Nike went big this year promoting the “mad science” behind its state-of-the-art uniforms for the NBA.
The company bragged about working with sports scientists to create the “most technically advanced jersey and shorts.” It promised to keep players “cool, dry and completely mobile.”
Just one problem: The uniforms are falling apart.
During the very first preseason game for the Los Angeles Lakers, Tyler Ennis was breaking the other way on a transition when an opponent grabbed the back of his jersey and a whole section ripped off, taking a zero with it. Ennis, who wears No. 10, suddenly became 1.
Then LeBron James’ jersey split down the back. And the jersey on Sixers breakout star Ben Simmons looked no stronger than a cheap tearaway shirt when it was pulled and destroyed.
It gets worse: On Sunday, Dwyane Wade of the Cleveland Cavaliers was seen sitting on the bench lifting a soaking jersey away from his chest. The uniforms are supposed to wick sweat away from the body.
Nike responded late Monday. It said the feedback from players was positive, but “during game play we have seen a small number of athletes experience significant jersey tears.”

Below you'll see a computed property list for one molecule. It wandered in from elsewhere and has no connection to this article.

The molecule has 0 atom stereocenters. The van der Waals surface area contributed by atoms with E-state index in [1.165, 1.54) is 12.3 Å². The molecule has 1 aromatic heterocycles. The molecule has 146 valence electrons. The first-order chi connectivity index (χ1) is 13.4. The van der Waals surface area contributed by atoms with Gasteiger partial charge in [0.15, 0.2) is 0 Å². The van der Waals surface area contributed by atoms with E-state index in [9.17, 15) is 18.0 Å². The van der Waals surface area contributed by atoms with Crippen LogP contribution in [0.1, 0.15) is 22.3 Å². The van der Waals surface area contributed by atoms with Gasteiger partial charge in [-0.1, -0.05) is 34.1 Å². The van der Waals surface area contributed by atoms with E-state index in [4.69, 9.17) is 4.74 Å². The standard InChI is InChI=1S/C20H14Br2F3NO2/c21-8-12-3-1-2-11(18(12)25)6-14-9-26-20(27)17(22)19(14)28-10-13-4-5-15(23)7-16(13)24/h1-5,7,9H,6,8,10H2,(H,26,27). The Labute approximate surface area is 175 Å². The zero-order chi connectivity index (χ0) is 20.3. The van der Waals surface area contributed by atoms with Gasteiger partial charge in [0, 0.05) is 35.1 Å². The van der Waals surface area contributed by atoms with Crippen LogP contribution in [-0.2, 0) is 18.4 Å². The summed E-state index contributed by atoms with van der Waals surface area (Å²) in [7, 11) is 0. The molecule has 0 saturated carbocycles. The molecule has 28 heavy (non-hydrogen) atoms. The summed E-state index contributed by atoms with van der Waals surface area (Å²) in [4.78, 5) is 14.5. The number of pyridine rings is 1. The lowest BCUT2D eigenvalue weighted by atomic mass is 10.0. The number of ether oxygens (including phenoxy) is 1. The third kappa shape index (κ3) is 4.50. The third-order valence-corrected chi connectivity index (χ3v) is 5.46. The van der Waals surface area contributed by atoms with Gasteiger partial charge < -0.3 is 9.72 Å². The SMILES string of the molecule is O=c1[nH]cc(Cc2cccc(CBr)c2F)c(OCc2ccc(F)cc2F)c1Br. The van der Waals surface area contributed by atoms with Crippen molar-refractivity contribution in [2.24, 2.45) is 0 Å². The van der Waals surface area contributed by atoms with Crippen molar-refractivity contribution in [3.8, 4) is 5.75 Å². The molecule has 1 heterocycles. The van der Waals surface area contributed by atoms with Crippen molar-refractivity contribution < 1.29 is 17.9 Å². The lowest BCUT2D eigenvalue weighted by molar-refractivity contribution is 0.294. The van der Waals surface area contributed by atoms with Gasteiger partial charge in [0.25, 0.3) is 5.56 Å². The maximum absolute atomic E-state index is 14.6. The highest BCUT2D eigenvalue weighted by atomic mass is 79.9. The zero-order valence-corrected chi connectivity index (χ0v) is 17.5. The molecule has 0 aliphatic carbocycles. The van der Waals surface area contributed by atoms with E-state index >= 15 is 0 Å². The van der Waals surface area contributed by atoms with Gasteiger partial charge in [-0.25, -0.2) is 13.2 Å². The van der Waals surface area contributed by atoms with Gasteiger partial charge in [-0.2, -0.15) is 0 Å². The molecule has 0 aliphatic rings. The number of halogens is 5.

“We are very concerned to see any game day tear and are working quickly to implement a solve that involves standardizing the embellishment process and enhancing the seam strength of game day jerseys,” the statement said.
For Nike, this has caused more than a shred of embarrassment.
Bloomberg News reported that the company spent $1 billion to land its eight-year deal to provide uniforms for the NBA, the WNBA and the NBA D-League. It’s hard to put a price on the exposure Nike gets in return.
The deal seemed like a surefire success for a company that has struggled with declining U.S. sales and disappointing revenue.
When Adidas had the contract, through last season, the company wasn’t allowed to display its logo. When Nike secured the rights, it negotiated something extra — the right to put its swoosh on the uniforms. Now it’s standing out for all the wrong reasons.